Figure 1.

Batch cultures of P. aeruginosa wild type (○), P. aeruginosa wild type supplemented with furanone C30 (●), P. aeruginosa lasIrhlI (□) and P. aeruginosa lasIrhlI supplemented with 3-oxo-C12-HSL and C4-HSL (▪) were grown in minimal glucose medium, and the amount of extracellular DNA was measured by spectrophotometry. A curve showing the optical density of the wild-type culture (▴) is also shown.

Because extracellular DNA can function as a cell-to-cell interconnecting compound in P. aeruginosa biofilms (Whitchurch et al., 2002; Nemoto et al., 2003), we investigated whether release of extracellular DNA in P. aeruginosa cultures resulted in clumping. Staining and microscopic investigation of samples from a late-log phase culture of wild-type P. aeruginosa showed that they contained large clumps of cells with extracellular DNA intertwined between the cells (Fig. 2). In late-log phase cultures of the lasIrhlI mutant, and in wild-type cultures supplemented with DNase I, such large clumps were not found. In addition, late-log phase cultures of the lasIrhlI mutant, and late-log phase cultures of the wild-type supplemented with DNase I, reached higher optical densities than late-log phase cultures of the wild-type without DNase I (data not shown), presumably because homogeneous cultures scatter light different from cultures where a fraction of the cells are located in clumps. Taken together, these experiments indicate that extracellular DNA may function as cell-to-cell interconnecting compound also in planktonic cultures. Because of the association of the extracellular DNA with the bacteria, the DNA measurements presented in Fig. 1 probably underestimate the amount of extracellular DNA, as the supernatant samples were simply separated from the bacteria by centrifugation before the measurements of DNA content.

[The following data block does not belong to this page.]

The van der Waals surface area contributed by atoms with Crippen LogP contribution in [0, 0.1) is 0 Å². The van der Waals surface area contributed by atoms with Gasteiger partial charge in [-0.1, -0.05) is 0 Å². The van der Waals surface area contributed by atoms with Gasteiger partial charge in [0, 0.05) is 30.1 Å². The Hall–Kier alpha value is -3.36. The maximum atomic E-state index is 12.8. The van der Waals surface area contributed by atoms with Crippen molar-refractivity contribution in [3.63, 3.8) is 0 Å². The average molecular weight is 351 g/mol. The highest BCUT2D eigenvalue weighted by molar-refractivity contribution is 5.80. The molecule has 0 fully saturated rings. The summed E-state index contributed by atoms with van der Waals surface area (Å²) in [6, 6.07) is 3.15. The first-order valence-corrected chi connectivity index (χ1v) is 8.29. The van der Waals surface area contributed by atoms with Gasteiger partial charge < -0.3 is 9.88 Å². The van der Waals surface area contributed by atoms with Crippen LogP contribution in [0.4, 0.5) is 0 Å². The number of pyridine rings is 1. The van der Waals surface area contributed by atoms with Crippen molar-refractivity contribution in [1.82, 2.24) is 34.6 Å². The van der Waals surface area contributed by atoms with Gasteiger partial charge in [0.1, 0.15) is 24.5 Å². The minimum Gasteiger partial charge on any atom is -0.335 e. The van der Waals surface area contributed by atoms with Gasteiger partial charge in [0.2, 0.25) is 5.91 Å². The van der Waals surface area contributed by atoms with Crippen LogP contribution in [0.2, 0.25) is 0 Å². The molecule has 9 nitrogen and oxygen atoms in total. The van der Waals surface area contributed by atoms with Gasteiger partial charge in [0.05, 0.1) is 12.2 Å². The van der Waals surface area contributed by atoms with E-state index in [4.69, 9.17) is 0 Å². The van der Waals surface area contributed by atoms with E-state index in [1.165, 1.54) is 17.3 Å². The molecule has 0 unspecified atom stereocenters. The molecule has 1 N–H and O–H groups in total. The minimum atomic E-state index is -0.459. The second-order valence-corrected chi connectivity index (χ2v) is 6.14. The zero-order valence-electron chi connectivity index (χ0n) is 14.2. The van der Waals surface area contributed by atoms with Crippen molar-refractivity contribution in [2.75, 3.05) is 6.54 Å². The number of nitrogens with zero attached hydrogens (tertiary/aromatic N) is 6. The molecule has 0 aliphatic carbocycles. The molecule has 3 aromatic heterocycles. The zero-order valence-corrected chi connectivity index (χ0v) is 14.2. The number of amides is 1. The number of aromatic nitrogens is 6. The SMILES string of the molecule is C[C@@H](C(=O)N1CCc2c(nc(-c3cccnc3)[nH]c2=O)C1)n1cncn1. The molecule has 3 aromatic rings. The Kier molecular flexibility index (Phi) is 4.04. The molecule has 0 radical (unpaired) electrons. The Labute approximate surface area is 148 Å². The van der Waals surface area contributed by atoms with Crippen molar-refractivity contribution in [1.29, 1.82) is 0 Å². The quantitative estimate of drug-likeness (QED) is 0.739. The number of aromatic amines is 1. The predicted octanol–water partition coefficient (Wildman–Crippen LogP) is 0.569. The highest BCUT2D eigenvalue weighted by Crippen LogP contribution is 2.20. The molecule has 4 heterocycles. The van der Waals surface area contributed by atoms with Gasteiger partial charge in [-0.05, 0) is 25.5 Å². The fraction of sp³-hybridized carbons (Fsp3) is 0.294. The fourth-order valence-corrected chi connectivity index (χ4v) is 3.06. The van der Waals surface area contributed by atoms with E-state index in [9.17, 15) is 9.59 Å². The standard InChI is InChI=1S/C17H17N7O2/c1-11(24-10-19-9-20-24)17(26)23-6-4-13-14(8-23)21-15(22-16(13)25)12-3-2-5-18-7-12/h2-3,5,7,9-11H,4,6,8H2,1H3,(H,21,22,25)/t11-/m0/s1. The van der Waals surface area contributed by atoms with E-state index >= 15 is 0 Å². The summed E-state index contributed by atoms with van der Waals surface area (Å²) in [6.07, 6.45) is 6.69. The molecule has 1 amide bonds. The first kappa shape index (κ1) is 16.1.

Figure 2.

Samples from a late-log phase culture of Gfp-tagged P. aeruginosa wild type were stained with propidium iodide and investigated by CLSM. As visualized with the CLSM optical section, large clumps of cells (green) with intertwined DNA (red or yellow) were found in the samples.

Excretion of DNA from the surface of intact P. aeruginosa cells has been reported in a previous study based on electron microscopy (Hara and Ueda, 1981). In addition, in strains of Neisseria gonorrhoeae, which contain a specific genetic island, DNA excretion was shown to occur via a type IV secretion pathway (Dillard and Seifert, 2001). Moreover, the P. aeruginosa PAO1 genome contains prophage genes (Stover et al., 2000). It could therefore not be excluded that the extracellular DNA generated by P. aeruginosa could consist of only part of the chromosome, or could be phage DNA. In order to investigate the nature of the extracellular DNA generated by P. aeruginosa, we purified extracellular DNA from late-log phase culture medium, and chromosomal DNA from P. aeruginosa cells, and compared the two types of DNA by the use of standard molecular methods. The fact that the extracellular DNA could be degraded by DNase I but not S1 nuclease suggested that it is double stranded (data not shown). The genes fliC, gacA, rhlA, lasB and pilA, which are distributed in different regions of the P. aeruginosa chromosome, could be amplified by polymerase chain reaction (PCR) from both chromosomal and extracellular DNA (Fig. 3). Random amplified polymorphic DNA (RAPD) PCR, which generates a fingerprint of DNA by amplification of several DNA fragments guided by short primers, gave largely the same patterns when applied to chromosomal and to extracellular DNA (Fig. 4). As PCR is non-quantitative, and contamination of the extracellular DNA with small amounts of chromosomal DNA might affect the results obtained through PCR, we also used the more quantitative Southern blot technique. Chromosomal DNA and extracellular DNA were cut with the restriction enzymes SphI or BglII, gel electrophorized, and probed with labelled chromosomal DNA or labelled extracellular DNA. As shown in Fig. 5, the Southern analysis gave the same patterns in all cases, indicating that the extracellular DNA is similar to whole-genome DNA. These experiments, however, do not exclude minor differences such as the presence of more phage DNA in the extracellular DNA than in the chromosomal DNA.

Figure 3.

PCR was carried out on purified chromosomal DNA (C) and extracellular DNA (E) with primers targeting the fliC, gacA, rhlA, lasB and pilA genes, and afterwards the amplification products were electrophorized on an agarose gel.